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Appeals Court: Warrantless Blood Draw for Pot Suppressed

Posted Wednesday, March 2, 2016 by Andrew Charles Huff

The Court of Appeals just ruled that police still need to get a warrant to draw blood even for marijuana despite the argument it leaves the blood stream quicker than alcohol. In that case, Seattle police arrested a woman for DUI after she was involved in a collision. She explained she uses prescription marijuana and smoked some earlier that day. Police also stated she showed sign of impairment. However, police decided not to obtain a search warrant as required before having her blood drawn, arguing that that the natural dissipation of THC in a suspect’s bloodstream will constitute an “exigency” sufficient to forgo the warrant.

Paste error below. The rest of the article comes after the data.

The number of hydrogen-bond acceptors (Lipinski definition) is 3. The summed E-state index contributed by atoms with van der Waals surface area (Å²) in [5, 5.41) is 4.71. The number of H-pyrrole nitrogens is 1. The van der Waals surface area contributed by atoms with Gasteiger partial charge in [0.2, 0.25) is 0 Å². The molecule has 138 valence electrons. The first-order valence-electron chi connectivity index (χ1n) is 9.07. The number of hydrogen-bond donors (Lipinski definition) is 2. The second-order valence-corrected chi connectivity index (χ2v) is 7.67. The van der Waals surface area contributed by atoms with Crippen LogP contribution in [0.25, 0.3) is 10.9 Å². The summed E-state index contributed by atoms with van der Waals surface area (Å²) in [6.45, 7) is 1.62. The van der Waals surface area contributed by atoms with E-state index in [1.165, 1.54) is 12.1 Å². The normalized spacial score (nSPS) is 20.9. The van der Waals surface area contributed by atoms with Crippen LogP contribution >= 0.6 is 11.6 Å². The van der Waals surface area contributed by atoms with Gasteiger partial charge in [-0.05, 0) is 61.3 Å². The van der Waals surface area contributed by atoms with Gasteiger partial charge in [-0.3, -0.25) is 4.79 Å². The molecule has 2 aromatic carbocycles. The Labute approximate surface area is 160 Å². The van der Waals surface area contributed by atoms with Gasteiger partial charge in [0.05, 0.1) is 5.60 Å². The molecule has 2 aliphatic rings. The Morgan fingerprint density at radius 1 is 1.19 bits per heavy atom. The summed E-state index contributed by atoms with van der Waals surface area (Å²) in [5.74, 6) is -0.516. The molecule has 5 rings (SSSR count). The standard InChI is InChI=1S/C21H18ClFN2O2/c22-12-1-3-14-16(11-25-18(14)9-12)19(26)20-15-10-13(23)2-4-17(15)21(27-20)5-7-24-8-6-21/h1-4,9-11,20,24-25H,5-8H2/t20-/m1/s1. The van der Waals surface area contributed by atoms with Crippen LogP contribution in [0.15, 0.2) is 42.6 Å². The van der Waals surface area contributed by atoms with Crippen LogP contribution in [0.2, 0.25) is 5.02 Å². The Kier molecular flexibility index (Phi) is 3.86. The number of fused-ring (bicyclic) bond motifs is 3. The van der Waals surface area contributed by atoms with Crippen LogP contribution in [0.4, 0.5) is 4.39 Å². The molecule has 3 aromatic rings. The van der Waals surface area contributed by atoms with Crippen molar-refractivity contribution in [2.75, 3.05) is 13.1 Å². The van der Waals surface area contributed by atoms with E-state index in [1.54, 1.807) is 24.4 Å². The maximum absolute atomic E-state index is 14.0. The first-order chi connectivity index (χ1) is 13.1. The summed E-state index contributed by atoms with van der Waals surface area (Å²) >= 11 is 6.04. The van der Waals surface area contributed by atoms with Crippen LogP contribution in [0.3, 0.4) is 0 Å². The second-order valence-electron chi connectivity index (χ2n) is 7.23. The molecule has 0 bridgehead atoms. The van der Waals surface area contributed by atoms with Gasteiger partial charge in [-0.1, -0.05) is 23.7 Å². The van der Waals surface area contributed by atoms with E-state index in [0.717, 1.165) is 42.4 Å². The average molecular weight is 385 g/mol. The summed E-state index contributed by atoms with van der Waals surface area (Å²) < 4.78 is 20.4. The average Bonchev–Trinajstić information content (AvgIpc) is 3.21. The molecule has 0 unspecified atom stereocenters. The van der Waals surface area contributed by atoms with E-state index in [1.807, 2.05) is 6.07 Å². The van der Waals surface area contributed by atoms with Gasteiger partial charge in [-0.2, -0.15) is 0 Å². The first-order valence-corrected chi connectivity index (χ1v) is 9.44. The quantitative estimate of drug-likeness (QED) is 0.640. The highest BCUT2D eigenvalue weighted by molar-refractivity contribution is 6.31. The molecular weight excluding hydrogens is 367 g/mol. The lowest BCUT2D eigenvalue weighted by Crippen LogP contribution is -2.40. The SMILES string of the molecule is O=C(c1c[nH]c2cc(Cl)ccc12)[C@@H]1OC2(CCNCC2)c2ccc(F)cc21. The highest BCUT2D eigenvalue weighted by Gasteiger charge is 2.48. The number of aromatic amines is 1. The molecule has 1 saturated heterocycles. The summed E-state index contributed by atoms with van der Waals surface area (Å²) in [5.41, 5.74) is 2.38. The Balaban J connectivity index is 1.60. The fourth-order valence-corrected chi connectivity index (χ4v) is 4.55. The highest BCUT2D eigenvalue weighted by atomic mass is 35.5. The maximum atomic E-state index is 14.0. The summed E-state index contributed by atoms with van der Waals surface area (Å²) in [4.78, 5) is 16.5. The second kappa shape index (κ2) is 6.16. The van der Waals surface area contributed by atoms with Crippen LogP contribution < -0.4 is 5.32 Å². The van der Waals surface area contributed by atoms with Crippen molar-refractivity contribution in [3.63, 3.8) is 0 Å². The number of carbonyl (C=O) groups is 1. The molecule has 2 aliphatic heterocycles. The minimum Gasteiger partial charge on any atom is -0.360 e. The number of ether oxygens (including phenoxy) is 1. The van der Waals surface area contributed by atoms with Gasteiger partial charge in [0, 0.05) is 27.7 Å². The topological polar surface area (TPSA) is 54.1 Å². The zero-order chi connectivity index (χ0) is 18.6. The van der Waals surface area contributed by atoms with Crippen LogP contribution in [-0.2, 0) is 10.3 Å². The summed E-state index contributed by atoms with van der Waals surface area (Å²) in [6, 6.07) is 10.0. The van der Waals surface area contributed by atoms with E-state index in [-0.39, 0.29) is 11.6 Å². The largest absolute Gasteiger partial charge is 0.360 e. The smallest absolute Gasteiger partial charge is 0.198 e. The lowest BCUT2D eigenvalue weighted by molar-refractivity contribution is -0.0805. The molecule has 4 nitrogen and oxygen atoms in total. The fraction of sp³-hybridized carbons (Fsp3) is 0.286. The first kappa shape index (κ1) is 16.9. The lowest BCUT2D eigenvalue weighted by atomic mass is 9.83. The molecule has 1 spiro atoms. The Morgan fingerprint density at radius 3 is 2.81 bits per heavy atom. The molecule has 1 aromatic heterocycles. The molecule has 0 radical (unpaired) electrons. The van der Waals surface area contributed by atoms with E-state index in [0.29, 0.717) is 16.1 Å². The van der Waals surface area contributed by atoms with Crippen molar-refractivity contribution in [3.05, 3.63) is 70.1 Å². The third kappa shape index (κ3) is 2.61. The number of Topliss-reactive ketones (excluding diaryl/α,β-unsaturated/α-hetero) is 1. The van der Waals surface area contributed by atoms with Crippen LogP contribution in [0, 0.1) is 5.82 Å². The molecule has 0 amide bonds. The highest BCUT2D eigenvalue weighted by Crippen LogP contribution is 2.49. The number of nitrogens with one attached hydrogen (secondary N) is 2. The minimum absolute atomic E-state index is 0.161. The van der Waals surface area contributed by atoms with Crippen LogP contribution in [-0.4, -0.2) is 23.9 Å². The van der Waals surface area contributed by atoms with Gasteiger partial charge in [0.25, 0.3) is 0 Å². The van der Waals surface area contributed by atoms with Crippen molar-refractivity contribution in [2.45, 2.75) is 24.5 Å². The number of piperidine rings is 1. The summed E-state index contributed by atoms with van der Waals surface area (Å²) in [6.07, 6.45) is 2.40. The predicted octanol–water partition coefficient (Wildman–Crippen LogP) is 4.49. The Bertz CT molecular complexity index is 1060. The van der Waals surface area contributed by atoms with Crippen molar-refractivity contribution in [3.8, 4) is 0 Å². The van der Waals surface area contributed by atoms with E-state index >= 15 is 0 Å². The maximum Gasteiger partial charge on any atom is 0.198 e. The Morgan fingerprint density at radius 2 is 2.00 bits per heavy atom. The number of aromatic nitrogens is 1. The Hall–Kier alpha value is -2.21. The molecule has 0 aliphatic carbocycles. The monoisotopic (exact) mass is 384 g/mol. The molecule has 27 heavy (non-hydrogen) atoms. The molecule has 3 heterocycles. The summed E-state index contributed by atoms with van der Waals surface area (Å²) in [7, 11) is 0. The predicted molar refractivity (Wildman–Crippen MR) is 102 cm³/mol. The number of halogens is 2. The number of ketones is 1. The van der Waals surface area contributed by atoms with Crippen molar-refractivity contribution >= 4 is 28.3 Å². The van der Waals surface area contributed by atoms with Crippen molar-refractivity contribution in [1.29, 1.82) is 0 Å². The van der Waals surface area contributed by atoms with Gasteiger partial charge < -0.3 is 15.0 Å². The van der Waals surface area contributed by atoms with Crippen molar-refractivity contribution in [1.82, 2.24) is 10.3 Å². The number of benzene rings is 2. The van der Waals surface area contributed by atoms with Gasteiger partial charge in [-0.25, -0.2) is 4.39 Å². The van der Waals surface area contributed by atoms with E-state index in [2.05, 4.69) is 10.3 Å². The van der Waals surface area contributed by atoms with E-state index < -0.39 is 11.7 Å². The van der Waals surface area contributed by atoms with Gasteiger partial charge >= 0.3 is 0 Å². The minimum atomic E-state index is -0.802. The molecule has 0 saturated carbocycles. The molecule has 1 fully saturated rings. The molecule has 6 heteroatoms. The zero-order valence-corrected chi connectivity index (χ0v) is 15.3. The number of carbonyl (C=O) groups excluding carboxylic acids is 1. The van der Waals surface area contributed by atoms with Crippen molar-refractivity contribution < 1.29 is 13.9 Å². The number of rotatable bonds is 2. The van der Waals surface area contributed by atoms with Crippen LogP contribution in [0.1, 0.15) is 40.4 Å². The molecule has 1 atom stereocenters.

However, the Court of Appeals found the City failed to show that a warrant could not have been obtained in a reasonable time prior to the blood draw. The Court explained that getting a warrant would not have created a significant delay in collecting a blood sample and concluded the warrantless blood draw here was not justified under the exigent circumstances exception to the warrant requirement.
City of Seattle v. Tamisha Pearson

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